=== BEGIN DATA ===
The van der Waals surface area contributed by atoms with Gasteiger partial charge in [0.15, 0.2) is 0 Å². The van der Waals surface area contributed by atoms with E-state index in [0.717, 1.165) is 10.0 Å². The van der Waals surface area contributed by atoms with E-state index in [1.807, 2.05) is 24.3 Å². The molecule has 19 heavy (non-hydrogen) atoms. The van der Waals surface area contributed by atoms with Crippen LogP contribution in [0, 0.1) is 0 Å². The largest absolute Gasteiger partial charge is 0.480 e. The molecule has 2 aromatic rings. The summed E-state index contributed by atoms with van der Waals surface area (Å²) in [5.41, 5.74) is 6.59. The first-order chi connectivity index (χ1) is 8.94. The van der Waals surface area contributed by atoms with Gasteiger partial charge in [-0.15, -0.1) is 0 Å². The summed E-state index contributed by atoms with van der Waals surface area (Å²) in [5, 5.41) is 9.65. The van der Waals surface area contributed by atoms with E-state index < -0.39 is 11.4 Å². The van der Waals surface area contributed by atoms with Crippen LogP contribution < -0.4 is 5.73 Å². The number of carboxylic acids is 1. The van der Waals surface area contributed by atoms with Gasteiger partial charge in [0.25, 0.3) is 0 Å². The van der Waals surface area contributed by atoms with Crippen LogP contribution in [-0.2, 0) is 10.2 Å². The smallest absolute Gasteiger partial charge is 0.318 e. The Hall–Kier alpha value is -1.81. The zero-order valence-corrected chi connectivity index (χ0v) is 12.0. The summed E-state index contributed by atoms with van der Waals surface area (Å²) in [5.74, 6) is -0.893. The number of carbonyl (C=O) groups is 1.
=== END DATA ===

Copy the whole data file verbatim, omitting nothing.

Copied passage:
The van der Waals surface area contributed by atoms with Gasteiger partial charge in [0.15, 0.2) is 0 Å². The van der Waals surface area contributed by atoms with E-state index in [0.717, 1.165) is 10.0 Å². The van der Waals surface area contributed by atoms with E-state index in [1.807, 2.05) is 24.3 Å². The molecule has 19 heavy (non-hydrogen) atoms. The van der Waals surface area contributed by atoms with Crippen LogP contribution in [0, 0.1) is 0 Å². The largest absolute Gasteiger partial charge is 0.480 e. The molecule has 2 aromatic rings. The summed E-state index contributed by atoms with van der Waals surface area (Å²) in [5.41, 5.74) is 6.59. The first-order chi connectivity index (χ1) is 8.94. The van der Waals surface area contributed by atoms with Gasteiger partial charge in [-0.15, -0.1) is 0 Å². The summed E-state index contributed by atoms with van der Waals surface area (Å²) in [5, 5.41) is 9.65. The van der Waals surface area contributed by atoms with E-state index < -0.39 is 11.4 Å². The van der Waals surface area contributed by atoms with Crippen LogP contribution < -0.4 is 5.73 Å². The number of carboxylic acids is 1. The van der Waals surface area contributed by atoms with Gasteiger partial charge in [0.25, 0.3) is 0 Å². The van der Waals surface area contributed by atoms with Crippen LogP contribution in [-0.2, 0) is 10.2 Å². The smallest absolute Gasteiger partial charge is 0.318 e. The Hall–Kier alpha value is -1.81. The zero-order valence-corrected chi connectivity index (χ0v) is 12.0. The summed E-state index contributed by atoms with van der Waals surface area (Å²) in [5.74, 6) is -0.893. The number of carbonyl (C=O) groups is 1.